Modeling the Evolution of Motivation

John Batali
William Noble Grundy

Evolutionary Computation 4(3):235-270, 1996.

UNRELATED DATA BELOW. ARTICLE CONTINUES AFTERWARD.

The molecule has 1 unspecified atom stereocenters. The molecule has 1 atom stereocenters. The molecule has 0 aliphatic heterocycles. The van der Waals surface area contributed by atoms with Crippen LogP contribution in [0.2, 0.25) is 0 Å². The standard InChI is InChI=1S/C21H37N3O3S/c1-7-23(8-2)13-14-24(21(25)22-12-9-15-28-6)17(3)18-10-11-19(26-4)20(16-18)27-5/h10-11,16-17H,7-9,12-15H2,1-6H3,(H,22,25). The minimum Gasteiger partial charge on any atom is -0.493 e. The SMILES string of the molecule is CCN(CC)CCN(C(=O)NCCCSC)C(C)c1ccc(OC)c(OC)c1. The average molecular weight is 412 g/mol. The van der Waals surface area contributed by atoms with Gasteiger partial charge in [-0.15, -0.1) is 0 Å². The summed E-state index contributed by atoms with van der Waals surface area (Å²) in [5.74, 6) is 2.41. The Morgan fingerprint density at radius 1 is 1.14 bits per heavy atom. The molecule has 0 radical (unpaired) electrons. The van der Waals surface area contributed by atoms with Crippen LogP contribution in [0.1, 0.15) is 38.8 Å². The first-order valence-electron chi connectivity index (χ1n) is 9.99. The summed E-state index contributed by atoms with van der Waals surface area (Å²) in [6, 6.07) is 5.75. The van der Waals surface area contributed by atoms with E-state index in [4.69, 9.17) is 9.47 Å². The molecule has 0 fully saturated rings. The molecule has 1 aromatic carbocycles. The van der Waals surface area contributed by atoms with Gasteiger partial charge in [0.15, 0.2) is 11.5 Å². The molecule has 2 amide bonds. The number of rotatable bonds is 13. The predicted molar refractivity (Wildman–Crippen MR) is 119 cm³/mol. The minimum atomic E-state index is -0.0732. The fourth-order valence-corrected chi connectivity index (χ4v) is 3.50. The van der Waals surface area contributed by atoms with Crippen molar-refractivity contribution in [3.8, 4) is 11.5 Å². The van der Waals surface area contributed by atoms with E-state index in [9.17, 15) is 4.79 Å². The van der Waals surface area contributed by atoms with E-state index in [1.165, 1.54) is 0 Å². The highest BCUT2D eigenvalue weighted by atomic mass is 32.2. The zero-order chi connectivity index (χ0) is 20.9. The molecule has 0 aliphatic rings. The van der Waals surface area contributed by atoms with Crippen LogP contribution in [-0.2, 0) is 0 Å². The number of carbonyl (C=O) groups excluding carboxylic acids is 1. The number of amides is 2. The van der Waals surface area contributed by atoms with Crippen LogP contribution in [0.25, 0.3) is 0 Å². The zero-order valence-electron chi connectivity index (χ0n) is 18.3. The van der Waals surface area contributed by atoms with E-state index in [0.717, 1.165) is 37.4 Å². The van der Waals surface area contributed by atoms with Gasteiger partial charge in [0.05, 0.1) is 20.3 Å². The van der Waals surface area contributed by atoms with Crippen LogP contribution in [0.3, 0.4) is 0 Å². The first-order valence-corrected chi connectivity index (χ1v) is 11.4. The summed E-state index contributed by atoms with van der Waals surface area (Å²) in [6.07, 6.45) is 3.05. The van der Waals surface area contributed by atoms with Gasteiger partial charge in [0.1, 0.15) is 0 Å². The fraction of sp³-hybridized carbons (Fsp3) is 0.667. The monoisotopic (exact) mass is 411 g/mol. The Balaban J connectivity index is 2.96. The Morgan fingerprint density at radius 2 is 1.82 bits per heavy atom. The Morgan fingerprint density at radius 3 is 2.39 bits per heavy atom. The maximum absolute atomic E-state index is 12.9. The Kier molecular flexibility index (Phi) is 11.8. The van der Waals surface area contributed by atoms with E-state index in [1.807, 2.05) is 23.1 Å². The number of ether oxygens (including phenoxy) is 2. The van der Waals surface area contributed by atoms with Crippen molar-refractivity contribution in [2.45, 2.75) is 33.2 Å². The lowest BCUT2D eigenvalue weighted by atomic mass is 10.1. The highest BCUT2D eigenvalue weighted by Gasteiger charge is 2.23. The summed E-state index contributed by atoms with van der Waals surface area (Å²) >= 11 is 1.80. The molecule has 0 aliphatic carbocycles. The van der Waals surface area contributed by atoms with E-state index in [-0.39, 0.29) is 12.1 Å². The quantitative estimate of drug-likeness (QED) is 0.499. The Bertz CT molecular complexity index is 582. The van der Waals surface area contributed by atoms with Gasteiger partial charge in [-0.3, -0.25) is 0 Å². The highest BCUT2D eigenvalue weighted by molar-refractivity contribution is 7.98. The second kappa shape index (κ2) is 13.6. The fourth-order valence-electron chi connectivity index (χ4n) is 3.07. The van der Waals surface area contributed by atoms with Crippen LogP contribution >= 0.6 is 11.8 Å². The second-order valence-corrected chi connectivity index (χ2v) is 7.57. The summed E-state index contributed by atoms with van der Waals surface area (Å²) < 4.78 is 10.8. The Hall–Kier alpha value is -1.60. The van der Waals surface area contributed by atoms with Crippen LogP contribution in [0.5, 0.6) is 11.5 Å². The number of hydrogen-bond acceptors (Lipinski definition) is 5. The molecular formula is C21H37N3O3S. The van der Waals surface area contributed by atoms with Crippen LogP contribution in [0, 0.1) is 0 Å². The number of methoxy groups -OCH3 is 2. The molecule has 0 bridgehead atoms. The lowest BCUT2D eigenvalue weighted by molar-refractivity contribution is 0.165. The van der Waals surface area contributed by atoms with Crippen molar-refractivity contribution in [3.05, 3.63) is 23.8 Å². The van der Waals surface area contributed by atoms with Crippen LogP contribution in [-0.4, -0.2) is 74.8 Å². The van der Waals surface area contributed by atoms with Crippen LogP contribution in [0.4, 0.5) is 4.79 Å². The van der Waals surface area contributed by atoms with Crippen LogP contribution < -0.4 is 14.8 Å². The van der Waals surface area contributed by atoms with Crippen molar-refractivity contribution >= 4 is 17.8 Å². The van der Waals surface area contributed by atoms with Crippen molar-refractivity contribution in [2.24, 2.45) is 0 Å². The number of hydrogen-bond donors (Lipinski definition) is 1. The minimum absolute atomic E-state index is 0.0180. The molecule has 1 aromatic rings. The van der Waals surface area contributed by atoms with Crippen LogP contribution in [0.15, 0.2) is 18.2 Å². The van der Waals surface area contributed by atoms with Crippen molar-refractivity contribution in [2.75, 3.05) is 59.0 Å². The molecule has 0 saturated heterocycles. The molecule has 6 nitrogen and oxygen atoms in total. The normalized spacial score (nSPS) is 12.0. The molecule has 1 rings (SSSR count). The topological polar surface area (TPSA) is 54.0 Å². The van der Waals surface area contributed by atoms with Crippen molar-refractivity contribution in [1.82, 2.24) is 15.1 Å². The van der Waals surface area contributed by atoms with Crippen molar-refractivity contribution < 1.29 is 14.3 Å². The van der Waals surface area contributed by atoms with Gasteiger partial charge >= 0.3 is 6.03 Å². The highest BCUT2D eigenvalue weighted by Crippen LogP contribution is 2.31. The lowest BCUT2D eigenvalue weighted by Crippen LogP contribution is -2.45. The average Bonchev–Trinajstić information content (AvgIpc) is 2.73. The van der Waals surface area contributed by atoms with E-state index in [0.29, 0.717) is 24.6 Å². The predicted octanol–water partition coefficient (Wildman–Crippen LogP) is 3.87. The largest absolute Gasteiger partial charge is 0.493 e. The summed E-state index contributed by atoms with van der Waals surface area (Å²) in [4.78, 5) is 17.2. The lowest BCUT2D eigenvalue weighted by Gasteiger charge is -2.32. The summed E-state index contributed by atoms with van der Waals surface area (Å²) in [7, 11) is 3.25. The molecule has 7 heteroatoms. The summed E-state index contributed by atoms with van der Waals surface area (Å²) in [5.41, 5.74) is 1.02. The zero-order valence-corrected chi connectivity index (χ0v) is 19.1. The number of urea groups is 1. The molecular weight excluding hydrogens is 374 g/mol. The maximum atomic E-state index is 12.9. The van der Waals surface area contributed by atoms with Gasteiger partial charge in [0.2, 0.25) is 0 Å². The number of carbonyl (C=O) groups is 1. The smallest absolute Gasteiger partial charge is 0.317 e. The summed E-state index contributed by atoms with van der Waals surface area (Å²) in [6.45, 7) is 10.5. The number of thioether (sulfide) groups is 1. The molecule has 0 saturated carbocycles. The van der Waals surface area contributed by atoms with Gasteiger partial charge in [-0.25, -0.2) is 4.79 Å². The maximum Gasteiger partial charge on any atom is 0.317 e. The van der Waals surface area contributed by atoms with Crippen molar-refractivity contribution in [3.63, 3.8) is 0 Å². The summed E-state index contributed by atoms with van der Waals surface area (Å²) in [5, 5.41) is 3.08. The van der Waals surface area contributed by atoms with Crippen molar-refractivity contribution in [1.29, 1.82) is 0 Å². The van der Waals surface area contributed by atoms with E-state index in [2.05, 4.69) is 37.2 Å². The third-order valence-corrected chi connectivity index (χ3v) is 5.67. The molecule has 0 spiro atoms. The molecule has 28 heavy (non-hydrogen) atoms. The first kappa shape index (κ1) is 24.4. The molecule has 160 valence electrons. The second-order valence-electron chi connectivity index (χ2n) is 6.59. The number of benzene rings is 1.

In order for learning to improve the adaptiveness of an animal's behavior, and thus provide any sort of guide to evolution, the learning mechanism must incorporate an innate evaluation of how the animal's actions influence its reproductive fitness. For example, many circumstances that damage an animal, or otherwise reduce its fitness are painful and tend to be avoided. We refer to the mechanism by which an animal evaluates the fitness consequences of its actions as a "motivation system," and argue that such a system must evolve along with the behaviors it evaluates. We describe simulations of the evolution of populations of agents instantiating a number of different architectures for generating action and learning, in worlds of differing complexity. We find that in some cases, members of the populations evolve motivation systems that are accurate enough to direct learning so as to increase the fitness of the actions the agents perform. Furthermore, the motivation systems tend to incorporate systematic distortions in their representations of the worlds they inhabit; these distortions often increase the adaptiveness of the behavior generated.
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